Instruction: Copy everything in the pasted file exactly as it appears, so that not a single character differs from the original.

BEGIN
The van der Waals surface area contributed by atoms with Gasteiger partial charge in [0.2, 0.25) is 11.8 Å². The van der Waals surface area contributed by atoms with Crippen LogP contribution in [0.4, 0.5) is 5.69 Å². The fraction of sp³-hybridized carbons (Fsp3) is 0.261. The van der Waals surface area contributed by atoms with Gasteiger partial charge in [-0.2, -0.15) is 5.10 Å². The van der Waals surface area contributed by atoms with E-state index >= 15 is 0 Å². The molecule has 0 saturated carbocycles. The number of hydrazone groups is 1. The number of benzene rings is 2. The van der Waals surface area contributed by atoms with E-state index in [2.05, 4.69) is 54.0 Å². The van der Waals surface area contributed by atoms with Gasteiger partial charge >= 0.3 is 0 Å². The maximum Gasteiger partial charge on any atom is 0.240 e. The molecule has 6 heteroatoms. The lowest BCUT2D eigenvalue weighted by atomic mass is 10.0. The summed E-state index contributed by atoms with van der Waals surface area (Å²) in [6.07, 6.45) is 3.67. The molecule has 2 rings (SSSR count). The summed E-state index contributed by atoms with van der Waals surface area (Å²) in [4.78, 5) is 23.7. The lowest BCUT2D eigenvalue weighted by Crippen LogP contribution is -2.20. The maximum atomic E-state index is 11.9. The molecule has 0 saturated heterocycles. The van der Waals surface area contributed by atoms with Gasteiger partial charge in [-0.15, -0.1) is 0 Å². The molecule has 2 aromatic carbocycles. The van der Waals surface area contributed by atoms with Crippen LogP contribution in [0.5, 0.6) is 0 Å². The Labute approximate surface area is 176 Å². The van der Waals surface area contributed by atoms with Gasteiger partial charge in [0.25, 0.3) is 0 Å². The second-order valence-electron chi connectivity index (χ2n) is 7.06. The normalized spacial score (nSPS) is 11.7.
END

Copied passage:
The van der Waals surface area contributed by atoms with Gasteiger partial charge in [0.2, 0.25) is 11.8 Å². The van der Waals surface area contributed by atoms with Crippen LogP contribution in [0.4, 0.5) is 5.69 Å². The fraction of sp³-hybridized carbons (Fsp3) is 0.261. The van der Waals surface area contributed by atoms with Gasteiger partial charge in [-0.2, -0.15) is 5.10 Å². The van der Waals surface area contributed by atoms with E-state index >= 15 is 0 Å². The molecule has 0 saturated carbocycles. The number of hydrazone groups is 1. The number of benzene rings is 2. The van der Waals surface area contributed by atoms with E-state index in [2.05, 4.69) is 54.0 Å². The van der Waals surface area contributed by atoms with Gasteiger partial charge >= 0.3 is 0 Å². The maximum Gasteiger partial charge on any atom is 0.240 e. The molecule has 6 heteroatoms. The lowest BCUT2D eigenvalue weighted by atomic mass is 10.0. The summed E-state index contributed by atoms with van der Waals surface area (Å²) in [6.07, 6.45) is 3.67. The molecule has 2 rings (SSSR count). The summed E-state index contributed by atoms with van der Waals surface area (Å²) in [4.78, 5) is 23.7. The lowest BCUT2D eigenvalue weighted by Crippen LogP contribution is -2.20. The maximum atomic E-state index is 11.9. The molecule has 0 saturated heterocycles. The van der Waals surface area contributed by atoms with Gasteiger partial charge in [-0.15, -0.1) is 0 Å². The molecule has 2 aromatic carbocycles. The van der Waals surface area contributed by atoms with Crippen LogP contribution in [0.5, 0.6) is 0 Å². The Labute approximate surface area is 176 Å². The van der Waals surface area contributed by atoms with Gasteiger partial charge in [0.25, 0.3) is 0 Å². The second-order valence-electron chi connectivity index (χ2n) is 7.06. The normalized spacial score (nSPS) is 11.7.